Nevertheless we have a different assessment of the fundamentalists than the SWP and RCP. We are quite clear that these groups and movements are utterly reactionary. And we say so, as loudly as we can.

3. The mere fact of Hizb-ut Tahrir being utterly reactionary is not a sufficient justification for the suppression of their right to free speech. Because, as Rosa Luxemburg rightly wrote:

“Freedom is always freedom for those who think differently. Not because of any ‘fanaticism’ about ‘justice’, but because all that is wholesome and purifying in political freedom depends on this essential characteristic, and ‘freedom’ effectively loses all meaning once it becomes a privilege.”

4. One difference between Hizb-ut Tahrir and the BNP is that it is perfectly possible for socialists to leaflet Hizb-ut Tahrir meetings and talk to their members.

The problem with the fascists is not so much that they hold filthy views — which they do — but that they are on a “war footing” against the left and Black and Jewish people.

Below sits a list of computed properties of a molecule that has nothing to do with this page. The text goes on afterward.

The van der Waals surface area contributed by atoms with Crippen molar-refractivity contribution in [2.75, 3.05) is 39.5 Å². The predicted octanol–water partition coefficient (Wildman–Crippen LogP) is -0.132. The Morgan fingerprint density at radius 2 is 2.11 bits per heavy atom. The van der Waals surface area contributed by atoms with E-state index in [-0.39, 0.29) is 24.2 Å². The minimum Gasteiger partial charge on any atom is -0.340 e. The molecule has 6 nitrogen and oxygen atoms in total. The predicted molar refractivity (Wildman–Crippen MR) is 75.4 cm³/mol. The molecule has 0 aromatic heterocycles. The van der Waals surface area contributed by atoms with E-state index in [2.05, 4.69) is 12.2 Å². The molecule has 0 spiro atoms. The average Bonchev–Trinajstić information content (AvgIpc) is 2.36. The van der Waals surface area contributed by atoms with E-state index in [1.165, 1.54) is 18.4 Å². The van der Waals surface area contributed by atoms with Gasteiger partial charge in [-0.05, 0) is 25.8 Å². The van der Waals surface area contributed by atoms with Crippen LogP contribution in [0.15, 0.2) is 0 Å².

If it was just a matter of discussion, surely we believe we could win the arguments.

5. Do Hizb-ut Tahrir say bigoted things? Yes, of course! They are bigots, what do you expect? The point is that they do not — now, in Britain — have the same policy as the nazis, of physical attacks.

So, in these conditions, what should our response be? Why not argue with Hizb-ut Tahrir? Sure, we may not convince the hard-core of their membership, but we can aim to offer a socialist alternative to the alienated youth that turn up to hear their message.

6. We are debating Hizb-ut Tahrir at our Workers’ Liberty summer school in July. Are you intending to break up this meeting? If not, why not?

Why are we bothering to discuss with them? Because Muslim fundamentalism is a real issue in the colleges and elsewhere, and we want our members and the left to be well acquainted with their ideas, in order to be able to tackle them adequately.

7. What is the problem with banning groups?

a. Limited “gains” from denial of free speech are often, in the end, counterproductive — even in their own terms.

The actual issue — the politics of the fundamentalists — becomes muddled up with another issue — the question of free speech.